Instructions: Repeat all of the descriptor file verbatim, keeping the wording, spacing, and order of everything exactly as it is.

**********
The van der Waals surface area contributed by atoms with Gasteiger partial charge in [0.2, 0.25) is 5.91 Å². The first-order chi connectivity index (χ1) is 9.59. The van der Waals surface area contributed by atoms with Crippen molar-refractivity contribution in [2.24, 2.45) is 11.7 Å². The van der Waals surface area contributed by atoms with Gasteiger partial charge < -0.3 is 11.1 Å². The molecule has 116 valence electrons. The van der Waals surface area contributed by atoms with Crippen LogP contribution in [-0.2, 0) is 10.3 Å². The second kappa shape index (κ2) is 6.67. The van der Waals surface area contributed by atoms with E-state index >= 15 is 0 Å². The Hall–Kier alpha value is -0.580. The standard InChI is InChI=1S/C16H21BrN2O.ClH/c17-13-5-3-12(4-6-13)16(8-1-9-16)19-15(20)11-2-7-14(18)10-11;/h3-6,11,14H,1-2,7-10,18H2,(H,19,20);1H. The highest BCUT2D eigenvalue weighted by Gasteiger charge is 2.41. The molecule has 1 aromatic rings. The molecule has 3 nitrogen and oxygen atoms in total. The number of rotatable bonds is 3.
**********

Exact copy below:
The van der Waals surface area contributed by atoms with Gasteiger partial charge in [0.2, 0.25) is 5.91 Å². The first-order chi connectivity index (χ1) is 9.59. The van der Waals surface area contributed by atoms with Crippen molar-refractivity contribution in [2.24, 2.45) is 11.7 Å². The van der Waals surface area contributed by atoms with Gasteiger partial charge < -0.3 is 11.1 Å². The molecule has 116 valence electrons. The van der Waals surface area contributed by atoms with Crippen LogP contribution in [-0.2, 0) is 10.3 Å². The second kappa shape index (κ2) is 6.67. The van der Waals surface area contributed by atoms with E-state index >= 15 is 0 Å². The Hall–Kier alpha value is -0.580. The standard InChI is InChI=1S/C16H21BrN2O.ClH/c17-13-5-3-12(4-6-13)16(8-1-9-16)19-15(20)11-2-7-14(18)10-11;/h3-6,11,14H,1-2,7-10,18H2,(H,19,20);1H. The highest BCUT2D eigenvalue weighted by Gasteiger charge is 2.41. The molecule has 1 aromatic rings. The molecule has 3 nitrogen and oxygen atoms in total. The number of rotatable bonds is 3.